As soon as Lando’s betrayal is revealed and Han is captured by Boba and the Empire, Leia is once again put into the white costume.  There’s no more questioning of her character; she is back in control and a strong beacon of light.

Why does she end in the same dress she was in during most of ANH then?  I’ve tried analyzing this but have come up short on a satisfactory explanation.  We can’t really say she’s come full circle, as this is clearly the middle chapter of the story.  I like to think that she’s dressed in that outfit that was pre-Han because Han has been taken away and we don’t know if he’ll be brought back safe.  It’s still white, but it’s a symbol of Leia alone.  Again, not happy with this, so if anyone has better ideas, please share.

As we head into Return of the Jedi, I want to talk about how conservative Leia’s clothes have been thus far.  None of them have been revealing and I think that reflects on her as a very guarded, in control person.  She has a high position in helping run the Rebellion against the Empire and does not have time for a personal life.  Princess Leia is not the let-her-hair-down (figuratively and literally) kind of girl.  She’s definitely a little uptight, or as Han would like to say, “could use a good kiss.”  Her clothing reflects that strong and guarded woman.

The one time we see her in a pretty revealing outfit is…you guessed it…the slave costume in Return of the Jedi.  I wrote leia and jabbaabout this outfit in a previous post, arguing that this outfit is not quite a sexist as some would like to believe.  In a nutshell, the reasoning is that Leia was put into this costume against her will.  This forced bikini outfit represents Leia’s vulnerability at this moment in the Original Trilogy.  Up until she is at Jabba’s Palace, we have always seen Leia in control of situations.  In ANH she ran the entire show, got everyone out of the Death Star alive, and got Artoo back to the Rebellion in one piece with the stolen plans.  In ESB, she was one of the last to leave the base and the only time she sat back was when Han took them to Cloud City – and we saw how that turned out.  But never in the entire OT do we see her stripped of her ability to have an opinion, voice, or control.  The bikini shows this like no other costume can.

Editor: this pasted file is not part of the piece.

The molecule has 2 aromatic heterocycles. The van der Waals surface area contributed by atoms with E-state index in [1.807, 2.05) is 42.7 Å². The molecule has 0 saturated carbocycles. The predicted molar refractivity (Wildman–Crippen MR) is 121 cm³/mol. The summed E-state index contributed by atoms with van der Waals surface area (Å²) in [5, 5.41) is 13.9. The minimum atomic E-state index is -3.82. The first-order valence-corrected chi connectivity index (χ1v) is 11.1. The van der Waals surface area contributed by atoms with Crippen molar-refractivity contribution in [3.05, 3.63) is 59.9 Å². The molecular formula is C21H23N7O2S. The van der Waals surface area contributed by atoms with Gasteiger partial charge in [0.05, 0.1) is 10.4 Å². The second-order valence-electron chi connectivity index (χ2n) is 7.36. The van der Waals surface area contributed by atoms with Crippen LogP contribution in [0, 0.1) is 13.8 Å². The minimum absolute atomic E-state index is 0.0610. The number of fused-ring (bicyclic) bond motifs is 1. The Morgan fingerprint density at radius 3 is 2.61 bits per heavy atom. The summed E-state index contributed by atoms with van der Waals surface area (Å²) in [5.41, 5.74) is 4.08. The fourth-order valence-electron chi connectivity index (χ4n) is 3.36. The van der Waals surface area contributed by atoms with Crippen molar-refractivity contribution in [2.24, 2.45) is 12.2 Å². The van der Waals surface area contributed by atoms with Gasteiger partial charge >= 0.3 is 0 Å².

The muted colors of Leia’s slave outfit are a representation of Jabba’s hold on her.  There is no white in this costume, the lightest color are the shoes, which are a dark grey.  Gold is most commonly paired with wealth, riches, and affluence.  Of course that’s what Jabba is trying to portray.  He has a rich new toy (who better than a Princess of Alderaan and leader of the Rebellion?) and he wants to show it off.  Why not deck her out in the finest?

As soon as Leia is back with the Rebellion and Jabba is dead, she once more puts on conservative clothes.  The clothes are definitely on the lighter side of the spectrum, but they are not white.  I believe the camouflage cloak is clearly designed for practical, environmental purposes and will not go into that.  As the movie continues, she never wears white again, except once as a shirt underneath the Ewok dress.  We have left the monochromatic Leia behind and have begun to see a Leia with changes in her life.

The Ewok dress is a brown color.  Yes, it was probably made from earthy materials and environmentally influenced, but it could also reflect the way her life as she knew it is changing.

She’s falling for Han.  Hard.  She learns that Luke is her brother and her father is *gasp* Darth Vader.  Knowing that she leia and hanhas Sith in her now, perhaps Lucas wanted to reflect that with these colors that almost seem like water and earth running together.  Pure water (the light, white, pure Leia) and muddy dirt (knowing she has Sith/evil in her blood) mirrors her transition as a character.  She ends the Trilogy in the brown dress which makes sense with the white peeking out.  She’s no longer the character that she was in ANH.

We see through Leia’s costumes a passage of a character that speaks volumes.  I don’t think she ever loses her goodness, strength and purity.  But she does change, especially in Return of the Jedi where we see her attachment to Han and learns about her true family history.  Lucas was smart to have her costumes mirror the change internally in an external fashion (pun!).

If you made it through this whole essay, let me know what you think about Leia and her costumes.  Did you notice something that maybe I did not bring up?  What was I right about?  What was I wrong on?